Last month, the High Court delivered a landmark ruling that systematic  failures by the police to investigate serious violent crime can constitute a breach of the victim’s rights under the European Convention, in particular, Article 3, freedom from torture and inhuman and degrading treatment.  The claim was brought by the victims of the serial rapist John Warboys against the Metropolitan Police who failed to investigate their allegations properly and thus failed to stop him attacking again.

This judgment shows that the system has to change. We need to have a system whereby, when a victim walks into a police station, she can be confident that she will be believed and that every effort will be made find evidence to support her in court. We must work with women brave enough to complain because the only way to stop these violent and abusive men is to prosecute them.

Emily Thornberry is MP for Islington South & Finsbury and shadow secretary of state for foreign and commonwealth affairs.

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Jeremy Corbyn's Labour conference speech shows how he's grown

The leader's confident address will have impressed even his fiercest foes. 

It is not just Jeremy Corbyn’s mandate that has been improved by his re-election. The Labour leader’s conference speech was, by some distance, the best he has delivered. He spoke with far greater confidence, clarity and energy than previously. From its self-deprecating opening onwards ("Virgin Trains assure me there are 800 empty seats") we saw a leader improved in almost every respect. 

Even Corbyn’s firecest foes will have found less to take issue with than they may have anticipated. He avoided picking a fight on Trident (unlike last year), delivered his most forceful condemnation of anti-Semitism (“an evil”) and, with the exception of the Iraq war, avoided attacks on New Labour’s record. The video which preceded his arrival, and highlighted achievements from the Blair-Brown years, was another olive branch. But deselection, which Corbyn again refused to denounce, will remain a running sore (MPs alleged that Hillsborough campaigner Sheila Coleman, who introduced Corbyn, is seeking to deselect Louise Ellman and backed the rival TUSC last May).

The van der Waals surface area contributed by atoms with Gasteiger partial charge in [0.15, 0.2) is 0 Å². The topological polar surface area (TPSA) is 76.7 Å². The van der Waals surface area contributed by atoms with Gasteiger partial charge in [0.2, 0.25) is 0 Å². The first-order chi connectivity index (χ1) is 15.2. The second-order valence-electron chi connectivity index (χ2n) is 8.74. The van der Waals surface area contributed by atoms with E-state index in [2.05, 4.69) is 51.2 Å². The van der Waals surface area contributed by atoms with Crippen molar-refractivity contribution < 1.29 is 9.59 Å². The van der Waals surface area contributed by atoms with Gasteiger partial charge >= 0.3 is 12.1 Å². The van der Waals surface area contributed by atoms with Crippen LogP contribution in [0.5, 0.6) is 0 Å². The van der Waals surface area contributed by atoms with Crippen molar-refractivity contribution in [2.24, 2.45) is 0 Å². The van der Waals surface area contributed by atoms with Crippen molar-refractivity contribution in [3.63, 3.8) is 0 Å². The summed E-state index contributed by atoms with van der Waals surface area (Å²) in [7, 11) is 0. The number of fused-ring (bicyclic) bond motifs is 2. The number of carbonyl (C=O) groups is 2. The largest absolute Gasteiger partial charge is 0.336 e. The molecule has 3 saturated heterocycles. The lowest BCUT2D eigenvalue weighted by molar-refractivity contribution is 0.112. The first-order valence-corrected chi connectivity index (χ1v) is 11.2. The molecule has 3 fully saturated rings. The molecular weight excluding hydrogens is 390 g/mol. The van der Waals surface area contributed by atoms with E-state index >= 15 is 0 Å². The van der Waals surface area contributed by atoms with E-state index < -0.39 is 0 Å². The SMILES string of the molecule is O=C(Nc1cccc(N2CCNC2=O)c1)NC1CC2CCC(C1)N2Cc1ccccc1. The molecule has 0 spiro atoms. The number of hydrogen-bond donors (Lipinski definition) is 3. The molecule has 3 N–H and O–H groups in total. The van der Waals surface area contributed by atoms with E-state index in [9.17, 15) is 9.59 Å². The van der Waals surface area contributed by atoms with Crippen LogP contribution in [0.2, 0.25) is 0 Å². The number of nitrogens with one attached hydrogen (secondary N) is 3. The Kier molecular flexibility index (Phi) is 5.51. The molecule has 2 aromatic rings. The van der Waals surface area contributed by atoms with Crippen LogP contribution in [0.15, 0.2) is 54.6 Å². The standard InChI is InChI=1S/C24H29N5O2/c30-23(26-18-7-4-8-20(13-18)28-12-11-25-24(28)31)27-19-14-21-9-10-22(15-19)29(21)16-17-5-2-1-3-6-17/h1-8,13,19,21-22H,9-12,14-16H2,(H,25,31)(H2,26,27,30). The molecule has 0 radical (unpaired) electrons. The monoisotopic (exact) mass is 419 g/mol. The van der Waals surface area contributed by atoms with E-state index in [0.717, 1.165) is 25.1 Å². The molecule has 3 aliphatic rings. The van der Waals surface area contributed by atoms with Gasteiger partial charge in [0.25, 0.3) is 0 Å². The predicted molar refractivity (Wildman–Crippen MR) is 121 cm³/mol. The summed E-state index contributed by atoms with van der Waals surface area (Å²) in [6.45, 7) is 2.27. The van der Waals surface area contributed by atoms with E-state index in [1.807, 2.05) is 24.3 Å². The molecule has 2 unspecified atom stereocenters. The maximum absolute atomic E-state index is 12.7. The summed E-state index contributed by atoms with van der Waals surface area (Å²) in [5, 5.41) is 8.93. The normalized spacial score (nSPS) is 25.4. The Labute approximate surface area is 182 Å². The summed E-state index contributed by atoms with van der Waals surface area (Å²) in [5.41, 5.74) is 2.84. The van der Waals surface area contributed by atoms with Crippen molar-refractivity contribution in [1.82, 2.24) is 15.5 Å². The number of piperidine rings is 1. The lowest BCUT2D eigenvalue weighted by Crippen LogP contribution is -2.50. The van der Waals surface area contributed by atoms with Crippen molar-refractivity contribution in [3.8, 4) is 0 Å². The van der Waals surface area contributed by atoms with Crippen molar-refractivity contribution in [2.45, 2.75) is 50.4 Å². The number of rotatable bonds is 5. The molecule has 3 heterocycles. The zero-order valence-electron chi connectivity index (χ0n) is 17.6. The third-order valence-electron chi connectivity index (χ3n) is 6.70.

Corbyn is frequently charged with lacking policies. But his lengthy address contained several new ones: the removal of the cap on council borrowing (allowing an extra 60,000 houses to be built), a ban on arms sales to abusive regimes and an arts pupil premium in every primary school.

On policy, Corbyn frequently resembles Ed Miliband in his more radical moments, unrestrained by Ed Balls and other shadow cabinet members. He promised £500bn of infrastructure investment (spread over a decade with £150bn from the private sector), “a real living wage”, the renationalisation of the railways, rent controls and a ban on zero-hours contracts.

Labour’s greatest divisions are not over policy but rules, strategy and culture. Corbyn’s opponents will charge him with doing far too little to appeal to the unconverted - Conservative voters most of all. But he spoke with greater conviction than before of preparing for a general election (acknowledging that Labour faced an arithmetical “mountain”) and successfully delivered the attack lines he has often shunned.

“Even Theresa May gets it, that people want change,” he said. “That’s why she stood on the steps of Downing Street and talked about the inequalities and burning injustices in today’s Britain. She promised a country: ‘that works not for a privileged few but for every one of us’. But even if she manages to talk the talk, she can’t walk the walk. This isn’t a new government, it’s David Cameron’s government repackaged with progressive slogans but with a new harsh right-wing edge, taking the country backwards and dithering before the historic challenges of Brexit.”

After a second landslide victory, Corbyn is, for now, unassailable. Many MPs, having voted no confidence in him, will never serve on the frontbench. But an increasing number, recognising Corbyn’s immovability, speak once again of seeking to “make it work”. For all the ructions of this summer, Corbyn’s speech will have helped to persuade them that they can.

George Eaton is political editor of the New Statesman.